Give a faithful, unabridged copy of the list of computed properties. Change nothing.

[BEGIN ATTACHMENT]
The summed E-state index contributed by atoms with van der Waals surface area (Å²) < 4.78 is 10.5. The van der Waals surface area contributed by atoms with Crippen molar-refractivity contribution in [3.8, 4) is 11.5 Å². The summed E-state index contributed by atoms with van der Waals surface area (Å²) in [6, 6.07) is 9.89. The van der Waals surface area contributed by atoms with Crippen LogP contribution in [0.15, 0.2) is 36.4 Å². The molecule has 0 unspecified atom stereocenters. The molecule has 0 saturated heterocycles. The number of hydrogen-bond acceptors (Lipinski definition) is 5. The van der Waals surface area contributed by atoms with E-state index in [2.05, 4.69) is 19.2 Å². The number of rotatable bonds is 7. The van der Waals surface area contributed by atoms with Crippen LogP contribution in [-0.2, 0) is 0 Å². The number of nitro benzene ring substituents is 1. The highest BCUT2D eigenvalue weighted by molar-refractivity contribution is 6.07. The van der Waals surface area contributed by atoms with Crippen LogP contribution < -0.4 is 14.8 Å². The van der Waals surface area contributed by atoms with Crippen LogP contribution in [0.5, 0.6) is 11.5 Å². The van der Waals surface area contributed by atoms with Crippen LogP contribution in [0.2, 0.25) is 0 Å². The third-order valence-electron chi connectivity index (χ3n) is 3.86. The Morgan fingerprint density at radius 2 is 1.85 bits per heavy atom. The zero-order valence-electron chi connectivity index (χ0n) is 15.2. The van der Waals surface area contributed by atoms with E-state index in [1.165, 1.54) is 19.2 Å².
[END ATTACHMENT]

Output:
The summed E-state index contributed by atoms with van der Waals surface area (Å²) < 4.78 is 10.5. The van der Waals surface area contributed by atoms with Crippen molar-refractivity contribution in [3.8, 4) is 11.5 Å². The summed E-state index contributed by atoms with van der Waals surface area (Å²) in [6, 6.07) is 9.89. The van der Waals surface area contributed by atoms with Crippen LogP contribution in [0.15, 0.2) is 36.4 Å². The molecule has 0 unspecified atom stereocenters. The molecule has 0 saturated heterocycles. The number of hydrogen-bond acceptors (Lipinski definition) is 5. The van der Waals surface area contributed by atoms with E-state index in [2.05, 4.69) is 19.2 Å². The number of rotatable bonds is 7. The van der Waals surface area contributed by atoms with Crippen LogP contribution in [-0.2, 0) is 0 Å². The number of nitro benzene ring substituents is 1. The highest BCUT2D eigenvalue weighted by molar-refractivity contribution is 6.07. The van der Waals surface area contributed by atoms with Crippen LogP contribution < -0.4 is 14.8 Å². The van der Waals surface area contributed by atoms with Crippen LogP contribution in [0.5, 0.6) is 11.5 Å². The van der Waals surface area contributed by atoms with Crippen LogP contribution in [0.2, 0.25) is 0 Å². The third-order valence-electron chi connectivity index (χ3n) is 3.86. The Morgan fingerprint density at radius 2 is 1.85 bits per heavy atom. The zero-order valence-electron chi connectivity index (χ0n) is 15.2. The van der Waals surface area contributed by atoms with E-state index in [1.165, 1.54) is 19.2 Å².